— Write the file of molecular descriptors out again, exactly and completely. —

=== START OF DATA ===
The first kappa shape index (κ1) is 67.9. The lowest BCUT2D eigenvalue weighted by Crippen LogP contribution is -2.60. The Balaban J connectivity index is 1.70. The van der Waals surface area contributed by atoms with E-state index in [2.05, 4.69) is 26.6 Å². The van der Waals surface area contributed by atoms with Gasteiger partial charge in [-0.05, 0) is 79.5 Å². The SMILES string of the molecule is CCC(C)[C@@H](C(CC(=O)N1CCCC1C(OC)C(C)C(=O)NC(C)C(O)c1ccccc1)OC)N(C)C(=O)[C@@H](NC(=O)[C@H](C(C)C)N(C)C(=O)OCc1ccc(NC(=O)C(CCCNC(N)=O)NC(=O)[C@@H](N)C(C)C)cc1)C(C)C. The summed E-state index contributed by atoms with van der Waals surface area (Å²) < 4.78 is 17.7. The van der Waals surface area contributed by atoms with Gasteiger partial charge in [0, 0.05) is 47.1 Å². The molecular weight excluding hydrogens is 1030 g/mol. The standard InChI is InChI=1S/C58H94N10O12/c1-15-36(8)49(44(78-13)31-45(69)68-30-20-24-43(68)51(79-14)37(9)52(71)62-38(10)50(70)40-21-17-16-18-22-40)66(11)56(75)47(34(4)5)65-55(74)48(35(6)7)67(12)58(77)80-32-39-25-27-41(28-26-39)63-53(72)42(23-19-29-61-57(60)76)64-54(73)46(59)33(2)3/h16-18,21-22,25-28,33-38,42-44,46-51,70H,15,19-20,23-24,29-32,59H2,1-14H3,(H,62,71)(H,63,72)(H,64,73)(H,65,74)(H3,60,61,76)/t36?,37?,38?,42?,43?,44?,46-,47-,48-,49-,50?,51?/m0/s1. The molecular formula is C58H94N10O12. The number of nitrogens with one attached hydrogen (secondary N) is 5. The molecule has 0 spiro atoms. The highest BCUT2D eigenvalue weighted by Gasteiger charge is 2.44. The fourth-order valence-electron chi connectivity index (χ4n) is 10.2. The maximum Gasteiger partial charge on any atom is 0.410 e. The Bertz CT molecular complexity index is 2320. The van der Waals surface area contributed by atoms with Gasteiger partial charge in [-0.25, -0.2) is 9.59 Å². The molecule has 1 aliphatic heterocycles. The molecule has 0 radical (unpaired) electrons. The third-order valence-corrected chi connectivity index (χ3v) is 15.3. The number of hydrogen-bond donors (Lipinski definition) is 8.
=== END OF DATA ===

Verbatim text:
The first kappa shape index (κ1) is 67.9. The lowest BCUT2D eigenvalue weighted by Crippen LogP contribution is -2.60. The Balaban J connectivity index is 1.70. The van der Waals surface area contributed by atoms with E-state index in [2.05, 4.69) is 26.6 Å². The van der Waals surface area contributed by atoms with Gasteiger partial charge in [-0.05, 0) is 79.5 Å². The SMILES string of the molecule is CCC(C)[C@@H](C(CC(=O)N1CCCC1C(OC)C(C)C(=O)NC(C)C(O)c1ccccc1)OC)N(C)C(=O)[C@@H](NC(=O)[C@H](C(C)C)N(C)C(=O)OCc1ccc(NC(=O)C(CCCNC(N)=O)NC(=O)[C@@H](N)C(C)C)cc1)C(C)C. The summed E-state index contributed by atoms with van der Waals surface area (Å²) < 4.78 is 17.7. The van der Waals surface area contributed by atoms with Gasteiger partial charge in [0, 0.05) is 47.1 Å². The molecular weight excluding hydrogens is 1030 g/mol. The standard InChI is InChI=1S/C58H94N10O12/c1-15-36(8)49(44(78-13)31-45(69)68-30-20-24-43(68)51(79-14)37(9)52(71)62-38(10)50(70)40-21-17-16-18-22-40)66(11)56(75)47(34(4)5)65-55(74)48(35(6)7)67(12)58(77)80-32-39-25-27-41(28-26-39)63-53(72)42(23-19-29-61-57(60)76)64-54(73)46(59)33(2)3/h16-18,21-22,25-28,33-38,42-44,46-51,70H,15,19-20,23-24,29-32,59H2,1-14H3,(H,62,71)(H,63,72)(H,64,73)(H,65,74)(H3,60,61,76)/t36?,37?,38?,42?,43?,44?,46-,47-,48-,49-,50?,51?/m0/s1. The molecular formula is C58H94N10O12. The number of nitrogens with one attached hydrogen (secondary N) is 5. The molecule has 0 spiro atoms. The highest BCUT2D eigenvalue weighted by Gasteiger charge is 2.44. The fourth-order valence-electron chi connectivity index (χ4n) is 10.2. The maximum Gasteiger partial charge on any atom is 0.410 e. The Bertz CT molecular complexity index is 2320. The van der Waals surface area contributed by atoms with Gasteiger partial charge in [-0.25, -0.2) is 9.59 Å². The molecule has 1 aliphatic heterocycles. The molecule has 0 radical (unpaired) electrons. The third-order valence-corrected chi connectivity index (χ3v) is 15.3. The number of hydrogen-bond donors (Lipinski definition) is 8.